RECOMMENDATION 8: END SEXUAL HARASSMENT AND VIOLENCE AGAINST
Discussion of the problem: As long as women remain at unequal
risk for violence and intimidation at their places of study and work,
our campuses discriminate against women. While some progress has been
achieved in providing support services to survivors of rape, sexual
harassment, and dating and domestic assault, much more is required to
demonstrate that our universities are fully committed to change the
fundamental social and physical conditions that sustain violence against
women. Many women express dissatisfaction with existing methods of
prevention and redress. On some campuses, even basic services for
survivors (such as an easily accessible, effective, and visibly
confidential advocate) are lacking; whereas on other campuses, several
offices need better coordination to insure continued progress.
In too many cases, women remain silenced about violent or intimidating
behavior by superiors, peers, and partners. Some women are driven out of
the university by a spuriously even-handed approach, which rarely
results in real sanctions for the perpetrators or real justice for the
survivors. When accountability for women's safety is marginalized in
Equal Opportunity or other offices outside the regular reporting
structures, the result is often to forestall legal remedies that women
off campus can pursue if they are attacked in their homes, workplaces,
or in public spaces.
Vision for the Year 2000:
- A visible and confidential support system, clear consequences
for behavior, and vocal commitment to anti-violence policies from
president and vice presidents have made it possible for women on our
campuses to report assault and harassment and to seek redress. The
university truly exemplifies a zero tolerance of sexual harassment and
violence against women.
- The university withdraws recognition and support from groups shown
to be implicated at rates higher than the general campus population in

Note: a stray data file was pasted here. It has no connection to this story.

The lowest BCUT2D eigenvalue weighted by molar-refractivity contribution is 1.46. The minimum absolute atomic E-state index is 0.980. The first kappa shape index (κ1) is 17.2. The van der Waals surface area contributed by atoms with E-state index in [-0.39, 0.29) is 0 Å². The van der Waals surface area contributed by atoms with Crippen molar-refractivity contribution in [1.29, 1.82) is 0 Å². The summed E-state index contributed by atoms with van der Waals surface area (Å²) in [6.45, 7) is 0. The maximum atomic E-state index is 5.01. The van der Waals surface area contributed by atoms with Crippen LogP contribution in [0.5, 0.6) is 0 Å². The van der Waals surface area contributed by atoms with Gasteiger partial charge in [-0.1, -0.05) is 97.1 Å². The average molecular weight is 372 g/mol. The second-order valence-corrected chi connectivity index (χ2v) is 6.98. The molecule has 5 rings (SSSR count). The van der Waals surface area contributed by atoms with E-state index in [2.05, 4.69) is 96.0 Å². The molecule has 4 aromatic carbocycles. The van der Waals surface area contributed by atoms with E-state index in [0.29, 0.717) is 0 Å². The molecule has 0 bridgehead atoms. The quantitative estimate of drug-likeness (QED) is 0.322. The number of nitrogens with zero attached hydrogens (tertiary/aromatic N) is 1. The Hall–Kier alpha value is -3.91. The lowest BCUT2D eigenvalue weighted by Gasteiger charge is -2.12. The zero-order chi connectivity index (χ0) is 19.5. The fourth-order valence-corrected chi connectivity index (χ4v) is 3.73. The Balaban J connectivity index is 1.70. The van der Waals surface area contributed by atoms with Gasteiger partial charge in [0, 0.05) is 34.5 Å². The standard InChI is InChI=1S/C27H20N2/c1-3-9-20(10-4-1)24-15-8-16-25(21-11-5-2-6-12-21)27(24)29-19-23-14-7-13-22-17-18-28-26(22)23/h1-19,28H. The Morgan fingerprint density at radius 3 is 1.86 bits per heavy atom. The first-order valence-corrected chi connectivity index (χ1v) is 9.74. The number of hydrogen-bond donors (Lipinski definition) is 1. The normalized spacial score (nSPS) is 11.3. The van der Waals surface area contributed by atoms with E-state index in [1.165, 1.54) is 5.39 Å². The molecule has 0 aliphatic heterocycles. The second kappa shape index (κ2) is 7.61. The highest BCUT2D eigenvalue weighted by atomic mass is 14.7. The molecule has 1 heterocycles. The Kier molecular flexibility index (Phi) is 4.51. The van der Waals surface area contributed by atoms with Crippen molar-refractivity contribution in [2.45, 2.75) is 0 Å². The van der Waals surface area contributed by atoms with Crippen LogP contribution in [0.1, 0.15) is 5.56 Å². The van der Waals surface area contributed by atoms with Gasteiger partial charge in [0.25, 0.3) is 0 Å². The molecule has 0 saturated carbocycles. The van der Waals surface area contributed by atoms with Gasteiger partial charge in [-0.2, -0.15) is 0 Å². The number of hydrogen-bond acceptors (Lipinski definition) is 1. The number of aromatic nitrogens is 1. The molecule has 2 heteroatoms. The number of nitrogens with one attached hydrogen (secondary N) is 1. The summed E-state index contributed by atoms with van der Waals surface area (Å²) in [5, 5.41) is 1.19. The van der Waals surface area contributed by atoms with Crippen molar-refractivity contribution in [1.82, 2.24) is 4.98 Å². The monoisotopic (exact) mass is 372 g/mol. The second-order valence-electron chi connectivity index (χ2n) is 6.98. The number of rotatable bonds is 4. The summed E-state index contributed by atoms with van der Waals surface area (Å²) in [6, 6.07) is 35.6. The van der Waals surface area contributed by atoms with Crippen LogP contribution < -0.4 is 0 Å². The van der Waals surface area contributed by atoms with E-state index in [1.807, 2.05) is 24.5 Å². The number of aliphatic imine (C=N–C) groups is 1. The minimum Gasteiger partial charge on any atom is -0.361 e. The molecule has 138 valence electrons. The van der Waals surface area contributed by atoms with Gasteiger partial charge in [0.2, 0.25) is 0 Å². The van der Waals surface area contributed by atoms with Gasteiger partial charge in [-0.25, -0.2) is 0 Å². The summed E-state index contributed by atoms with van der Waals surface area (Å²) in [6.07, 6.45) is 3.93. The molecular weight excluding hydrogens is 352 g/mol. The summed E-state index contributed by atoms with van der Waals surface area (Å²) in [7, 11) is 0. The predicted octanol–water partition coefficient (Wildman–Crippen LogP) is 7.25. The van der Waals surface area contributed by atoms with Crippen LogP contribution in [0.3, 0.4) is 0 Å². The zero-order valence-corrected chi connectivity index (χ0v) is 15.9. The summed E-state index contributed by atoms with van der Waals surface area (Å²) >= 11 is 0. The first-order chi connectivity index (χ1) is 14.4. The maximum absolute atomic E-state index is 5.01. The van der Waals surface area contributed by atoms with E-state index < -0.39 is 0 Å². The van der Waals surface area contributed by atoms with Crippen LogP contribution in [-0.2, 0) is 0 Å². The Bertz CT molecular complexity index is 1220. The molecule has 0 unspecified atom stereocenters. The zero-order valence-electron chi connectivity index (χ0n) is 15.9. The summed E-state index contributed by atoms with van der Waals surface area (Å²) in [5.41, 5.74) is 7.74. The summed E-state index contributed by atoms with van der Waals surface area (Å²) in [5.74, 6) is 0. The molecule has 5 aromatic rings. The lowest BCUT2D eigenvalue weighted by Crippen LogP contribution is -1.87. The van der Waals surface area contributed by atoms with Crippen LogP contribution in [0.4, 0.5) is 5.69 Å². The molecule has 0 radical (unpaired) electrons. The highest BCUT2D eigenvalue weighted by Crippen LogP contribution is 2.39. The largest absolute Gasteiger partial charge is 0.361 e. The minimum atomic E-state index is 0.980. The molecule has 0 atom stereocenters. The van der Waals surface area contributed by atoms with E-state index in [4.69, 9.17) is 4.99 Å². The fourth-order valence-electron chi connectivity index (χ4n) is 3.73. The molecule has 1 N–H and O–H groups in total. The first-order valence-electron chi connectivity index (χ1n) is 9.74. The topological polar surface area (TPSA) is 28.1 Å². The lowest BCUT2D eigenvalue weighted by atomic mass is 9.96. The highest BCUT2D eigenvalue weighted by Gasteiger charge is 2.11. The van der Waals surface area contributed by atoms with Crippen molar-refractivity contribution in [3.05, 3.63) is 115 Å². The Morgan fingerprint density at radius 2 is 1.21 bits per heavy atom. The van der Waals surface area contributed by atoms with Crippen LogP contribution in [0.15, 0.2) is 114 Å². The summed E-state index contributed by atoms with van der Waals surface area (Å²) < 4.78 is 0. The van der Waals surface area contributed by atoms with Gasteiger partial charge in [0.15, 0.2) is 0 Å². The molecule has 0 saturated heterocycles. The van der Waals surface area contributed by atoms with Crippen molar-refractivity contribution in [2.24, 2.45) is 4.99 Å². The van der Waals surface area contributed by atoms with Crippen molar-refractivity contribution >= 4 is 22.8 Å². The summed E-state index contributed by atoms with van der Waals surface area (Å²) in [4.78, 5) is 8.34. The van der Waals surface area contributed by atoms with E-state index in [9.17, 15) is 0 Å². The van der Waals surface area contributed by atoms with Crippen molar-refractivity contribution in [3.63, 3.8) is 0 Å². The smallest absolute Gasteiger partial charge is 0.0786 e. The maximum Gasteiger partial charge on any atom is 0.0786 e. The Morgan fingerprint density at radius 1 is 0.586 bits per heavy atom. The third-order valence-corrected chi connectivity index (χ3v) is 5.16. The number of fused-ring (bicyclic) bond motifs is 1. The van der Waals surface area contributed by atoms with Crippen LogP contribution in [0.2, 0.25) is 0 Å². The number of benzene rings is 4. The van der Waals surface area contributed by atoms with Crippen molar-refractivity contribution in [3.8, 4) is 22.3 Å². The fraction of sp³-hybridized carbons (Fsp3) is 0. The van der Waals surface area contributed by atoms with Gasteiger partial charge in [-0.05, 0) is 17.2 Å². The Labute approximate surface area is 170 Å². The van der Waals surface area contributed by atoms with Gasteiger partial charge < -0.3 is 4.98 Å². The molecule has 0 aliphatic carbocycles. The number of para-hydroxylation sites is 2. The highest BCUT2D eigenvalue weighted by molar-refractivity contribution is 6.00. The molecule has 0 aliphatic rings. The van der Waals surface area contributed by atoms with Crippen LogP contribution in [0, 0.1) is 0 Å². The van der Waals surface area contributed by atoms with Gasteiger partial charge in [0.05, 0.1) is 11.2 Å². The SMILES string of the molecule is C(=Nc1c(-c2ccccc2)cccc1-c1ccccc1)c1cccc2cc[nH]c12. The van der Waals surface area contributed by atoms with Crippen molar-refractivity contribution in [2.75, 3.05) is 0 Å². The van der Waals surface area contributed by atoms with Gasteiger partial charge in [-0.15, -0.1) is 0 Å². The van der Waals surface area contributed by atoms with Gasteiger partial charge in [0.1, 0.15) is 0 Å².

acts of sexual harassment or violence against women.
- The university ensures the safety of survivors during periods of
investigation. Individuals found responsible for violent acts are
disciplined, usually by termination of association with the university.
If circumstances do not warrant such termination, disciplinary measures
imposed include curfews, escorts, increased supervision, designation of
off-limit sites, and other restrictions on freedom of movement, as
appropriate to the protection of the survivor and of others similarly
- Criteria for evaluation of administrators and supervisors include
items to test women's satisfaction with the university's response to the
problem of sexual harassment and violence. Women students and employees
report satisfaction with university grievance, public safety, and
judicial mechanisms they have used.
- Administrators and supervisors about whom dissatisfaction is
reported are held responsible for providing themselves and staffs with
training and professional development on issues of violence against
women and sexual harassment. Failure to achieve acceptable levels of
satisfaction among supervisees within a reasonable period of time is
grounds for disciplinary action.
- The university has instituted a process in which all administrators,
faculty, graduate teaching assistants, staff, and students are trained
in issues of sexual harassment and violence, paying particular attention
to groups that are particularly vulnerable, such as graduate students
and support staff.